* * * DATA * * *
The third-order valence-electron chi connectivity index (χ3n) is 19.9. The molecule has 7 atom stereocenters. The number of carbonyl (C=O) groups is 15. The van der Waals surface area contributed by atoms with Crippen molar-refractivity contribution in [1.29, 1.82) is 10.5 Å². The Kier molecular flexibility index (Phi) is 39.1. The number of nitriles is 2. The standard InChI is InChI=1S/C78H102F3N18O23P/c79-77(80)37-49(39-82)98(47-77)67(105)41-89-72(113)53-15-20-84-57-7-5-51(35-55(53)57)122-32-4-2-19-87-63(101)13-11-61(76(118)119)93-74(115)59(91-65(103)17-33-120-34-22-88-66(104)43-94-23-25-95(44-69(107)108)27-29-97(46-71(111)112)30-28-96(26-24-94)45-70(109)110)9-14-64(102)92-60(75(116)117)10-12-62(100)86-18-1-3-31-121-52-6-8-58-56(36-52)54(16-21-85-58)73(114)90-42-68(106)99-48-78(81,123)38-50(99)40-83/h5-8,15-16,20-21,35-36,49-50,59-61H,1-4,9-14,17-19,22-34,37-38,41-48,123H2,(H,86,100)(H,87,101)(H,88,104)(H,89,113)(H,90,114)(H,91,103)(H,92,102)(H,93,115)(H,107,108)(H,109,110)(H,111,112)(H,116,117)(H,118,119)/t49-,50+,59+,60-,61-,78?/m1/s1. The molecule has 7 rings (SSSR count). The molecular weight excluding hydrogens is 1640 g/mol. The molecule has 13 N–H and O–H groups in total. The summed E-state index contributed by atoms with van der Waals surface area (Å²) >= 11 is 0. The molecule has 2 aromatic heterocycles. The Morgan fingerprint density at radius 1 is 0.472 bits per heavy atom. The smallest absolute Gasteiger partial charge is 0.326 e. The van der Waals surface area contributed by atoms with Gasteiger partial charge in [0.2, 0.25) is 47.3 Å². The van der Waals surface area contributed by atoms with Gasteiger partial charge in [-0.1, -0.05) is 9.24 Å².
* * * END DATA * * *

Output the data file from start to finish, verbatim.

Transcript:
The third-order valence-electron chi connectivity index (χ3n) is 19.9. The molecule has 7 atom stereocenters. The number of carbonyl (C=O) groups is 15. The van der Waals surface area contributed by atoms with Crippen molar-refractivity contribution in [1.29, 1.82) is 10.5 Å². The Kier molecular flexibility index (Phi) is 39.1. The number of nitriles is 2. The standard InChI is InChI=1S/C78H102F3N18O23P/c79-77(80)37-49(39-82)98(47-77)67(105)41-89-72(113)53-15-20-84-57-7-5-51(35-55(53)57)122-32-4-2-19-87-63(101)13-11-61(76(118)119)93-74(115)59(91-65(103)17-33-120-34-22-88-66(104)43-94-23-25-95(44-69(107)108)27-29-97(46-71(111)112)30-28-96(26-24-94)45-70(109)110)9-14-64(102)92-60(75(116)117)10-12-62(100)86-18-1-3-31-121-52-6-8-58-56(36-52)54(16-21-85-58)73(114)90-42-68(106)99-48-78(81,123)38-50(99)40-83/h5-8,15-16,20-21,35-36,49-50,59-61H,1-4,9-14,17-19,22-34,37-38,41-48,123H2,(H,86,100)(H,87,101)(H,88,104)(H,89,113)(H,90,114)(H,91,103)(H,92,102)(H,93,115)(H,107,108)(H,109,110)(H,111,112)(H,116,117)(H,118,119)/t49-,50+,59+,60-,61-,78?/m1/s1. The molecule has 7 rings (SSSR count). The molecular weight excluding hydrogens is 1640 g/mol. The molecule has 13 N–H and O–H groups in total. The summed E-state index contributed by atoms with van der Waals surface area (Å²) >= 11 is 0. The molecule has 2 aromatic heterocycles. The Morgan fingerprint density at radius 1 is 0.472 bits per heavy atom. The smallest absolute Gasteiger partial charge is 0.326 e. The van der Waals surface area contributed by atoms with Gasteiger partial charge in [0.2, 0.25) is 47.3 Å². The van der Waals surface area contributed by atoms with Gasteiger partial charge in [-0.1, -0.05) is 9.24 Å².